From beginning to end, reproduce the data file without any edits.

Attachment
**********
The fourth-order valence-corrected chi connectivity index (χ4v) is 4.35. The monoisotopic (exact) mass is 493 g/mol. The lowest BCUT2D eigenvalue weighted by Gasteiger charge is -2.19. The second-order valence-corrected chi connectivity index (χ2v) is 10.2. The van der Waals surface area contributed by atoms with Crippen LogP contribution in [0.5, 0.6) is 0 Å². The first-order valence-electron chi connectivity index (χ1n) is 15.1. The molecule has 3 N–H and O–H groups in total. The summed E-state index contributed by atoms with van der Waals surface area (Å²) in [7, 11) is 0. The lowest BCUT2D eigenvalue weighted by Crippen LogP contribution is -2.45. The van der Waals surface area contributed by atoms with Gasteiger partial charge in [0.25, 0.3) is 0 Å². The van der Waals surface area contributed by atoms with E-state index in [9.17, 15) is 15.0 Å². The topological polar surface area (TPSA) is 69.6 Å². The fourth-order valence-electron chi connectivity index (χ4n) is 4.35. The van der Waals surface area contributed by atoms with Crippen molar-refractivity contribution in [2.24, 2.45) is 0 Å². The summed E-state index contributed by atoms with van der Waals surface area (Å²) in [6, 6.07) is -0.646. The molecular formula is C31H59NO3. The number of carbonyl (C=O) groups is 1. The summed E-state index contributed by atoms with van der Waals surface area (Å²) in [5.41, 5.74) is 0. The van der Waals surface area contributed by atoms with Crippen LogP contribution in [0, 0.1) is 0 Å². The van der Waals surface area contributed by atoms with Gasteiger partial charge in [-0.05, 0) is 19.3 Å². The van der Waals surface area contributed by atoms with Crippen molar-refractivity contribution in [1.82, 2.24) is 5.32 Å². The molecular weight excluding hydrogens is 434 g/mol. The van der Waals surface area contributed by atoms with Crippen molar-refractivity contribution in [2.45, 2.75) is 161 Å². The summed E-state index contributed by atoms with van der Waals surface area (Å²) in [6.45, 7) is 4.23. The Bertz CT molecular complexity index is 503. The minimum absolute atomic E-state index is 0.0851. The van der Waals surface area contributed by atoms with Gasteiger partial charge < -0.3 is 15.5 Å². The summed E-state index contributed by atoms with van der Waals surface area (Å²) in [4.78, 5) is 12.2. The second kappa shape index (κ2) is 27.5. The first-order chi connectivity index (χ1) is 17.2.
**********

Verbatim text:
The fourth-order valence-corrected chi connectivity index (χ4v) is 4.35. The monoisotopic (exact) mass is 493 g/mol. The lowest BCUT2D eigenvalue weighted by Gasteiger charge is -2.19. The second-order valence-corrected chi connectivity index (χ2v) is 10.2. The van der Waals surface area contributed by atoms with Crippen LogP contribution in [0.5, 0.6) is 0 Å². The first-order valence-electron chi connectivity index (χ1n) is 15.1. The molecule has 3 N–H and O–H groups in total. The summed E-state index contributed by atoms with van der Waals surface area (Å²) in [7, 11) is 0. The lowest BCUT2D eigenvalue weighted by Crippen LogP contribution is -2.45. The van der Waals surface area contributed by atoms with Gasteiger partial charge in [0.25, 0.3) is 0 Å². The van der Waals surface area contributed by atoms with E-state index in [9.17, 15) is 15.0 Å². The topological polar surface area (TPSA) is 69.6 Å². The fourth-order valence-electron chi connectivity index (χ4n) is 4.35. The van der Waals surface area contributed by atoms with Crippen molar-refractivity contribution in [2.24, 2.45) is 0 Å². The summed E-state index contributed by atoms with van der Waals surface area (Å²) in [6, 6.07) is -0.646. The molecular formula is C31H59NO3. The number of carbonyl (C=O) groups is 1. The summed E-state index contributed by atoms with van der Waals surface area (Å²) in [5.41, 5.74) is 0. The van der Waals surface area contributed by atoms with Crippen LogP contribution in [0, 0.1) is 0 Å². The van der Waals surface area contributed by atoms with Gasteiger partial charge in [-0.05, 0) is 19.3 Å². The van der Waals surface area contributed by atoms with Crippen molar-refractivity contribution in [1.82, 2.24) is 5.32 Å². The molecular weight excluding hydrogens is 434 g/mol. The van der Waals surface area contributed by atoms with Crippen molar-refractivity contribution in [2.45, 2.75) is 161 Å². The summed E-state index contributed by atoms with van der Waals surface area (Å²) in [6.45, 7) is 4.23. The Bertz CT molecular complexity index is 503. The minimum absolute atomic E-state index is 0.0851. The van der Waals surface area contributed by atoms with Gasteiger partial charge < -0.3 is 15.5 Å². The summed E-state index contributed by atoms with van der Waals surface area (Å²) in [4.78, 5) is 12.2. The second kappa shape index (κ2) is 27.5. The first-order chi connectivity index (χ1) is 17.2.